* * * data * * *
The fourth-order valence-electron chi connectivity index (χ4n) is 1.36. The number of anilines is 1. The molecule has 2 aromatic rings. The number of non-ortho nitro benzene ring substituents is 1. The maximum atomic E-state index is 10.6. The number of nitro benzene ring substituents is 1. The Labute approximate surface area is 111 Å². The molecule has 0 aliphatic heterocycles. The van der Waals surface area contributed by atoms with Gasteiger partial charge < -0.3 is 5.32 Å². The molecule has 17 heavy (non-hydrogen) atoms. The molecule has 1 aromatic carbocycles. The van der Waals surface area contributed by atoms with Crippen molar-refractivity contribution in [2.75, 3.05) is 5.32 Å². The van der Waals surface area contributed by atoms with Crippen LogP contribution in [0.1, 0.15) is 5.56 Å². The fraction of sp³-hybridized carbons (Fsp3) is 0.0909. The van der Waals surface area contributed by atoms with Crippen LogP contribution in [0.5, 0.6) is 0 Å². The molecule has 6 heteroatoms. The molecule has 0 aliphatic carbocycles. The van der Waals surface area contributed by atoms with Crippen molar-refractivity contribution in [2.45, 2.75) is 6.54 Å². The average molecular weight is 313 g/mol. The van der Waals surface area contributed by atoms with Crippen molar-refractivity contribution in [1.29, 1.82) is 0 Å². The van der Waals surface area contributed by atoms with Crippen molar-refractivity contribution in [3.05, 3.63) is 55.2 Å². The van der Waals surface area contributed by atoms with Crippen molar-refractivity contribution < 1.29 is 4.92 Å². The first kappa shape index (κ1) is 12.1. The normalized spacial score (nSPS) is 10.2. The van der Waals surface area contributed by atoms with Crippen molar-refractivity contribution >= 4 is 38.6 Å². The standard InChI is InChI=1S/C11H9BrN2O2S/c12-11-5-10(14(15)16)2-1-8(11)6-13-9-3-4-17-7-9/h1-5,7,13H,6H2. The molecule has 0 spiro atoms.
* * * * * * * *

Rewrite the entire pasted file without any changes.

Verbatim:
The fourth-order valence-electron chi connectivity index (χ4n) is 1.36. The number of anilines is 1. The molecule has 2 aromatic rings. The number of non-ortho nitro benzene ring substituents is 1. The maximum atomic E-state index is 10.6. The number of nitro benzene ring substituents is 1. The Labute approximate surface area is 111 Å². The molecule has 0 aliphatic heterocycles. The van der Waals surface area contributed by atoms with Gasteiger partial charge < -0.3 is 5.32 Å². The molecule has 17 heavy (non-hydrogen) atoms. The molecule has 1 aromatic carbocycles. The van der Waals surface area contributed by atoms with Crippen molar-refractivity contribution in [2.75, 3.05) is 5.32 Å². The van der Waals surface area contributed by atoms with Crippen LogP contribution in [0.1, 0.15) is 5.56 Å². The fraction of sp³-hybridized carbons (Fsp3) is 0.0909. The van der Waals surface area contributed by atoms with Crippen LogP contribution in [0.5, 0.6) is 0 Å². The molecule has 6 heteroatoms. The molecule has 0 aliphatic carbocycles. The van der Waals surface area contributed by atoms with Crippen molar-refractivity contribution in [2.45, 2.75) is 6.54 Å². The average molecular weight is 313 g/mol. The van der Waals surface area contributed by atoms with Crippen molar-refractivity contribution in [1.29, 1.82) is 0 Å². The van der Waals surface area contributed by atoms with Crippen molar-refractivity contribution in [3.05, 3.63) is 55.2 Å². The van der Waals surface area contributed by atoms with Crippen molar-refractivity contribution < 1.29 is 4.92 Å². The first kappa shape index (κ1) is 12.1. The normalized spacial score (nSPS) is 10.2. The van der Waals surface area contributed by atoms with Crippen molar-refractivity contribution >= 4 is 38.6 Å². The standard InChI is InChI=1S/C11H9BrN2O2S/c12-11-5-10(14(15)16)2-1-8(11)6-13-9-3-4-17-7-9/h1-5,7,13H,6H2. The molecule has 0 spiro atoms.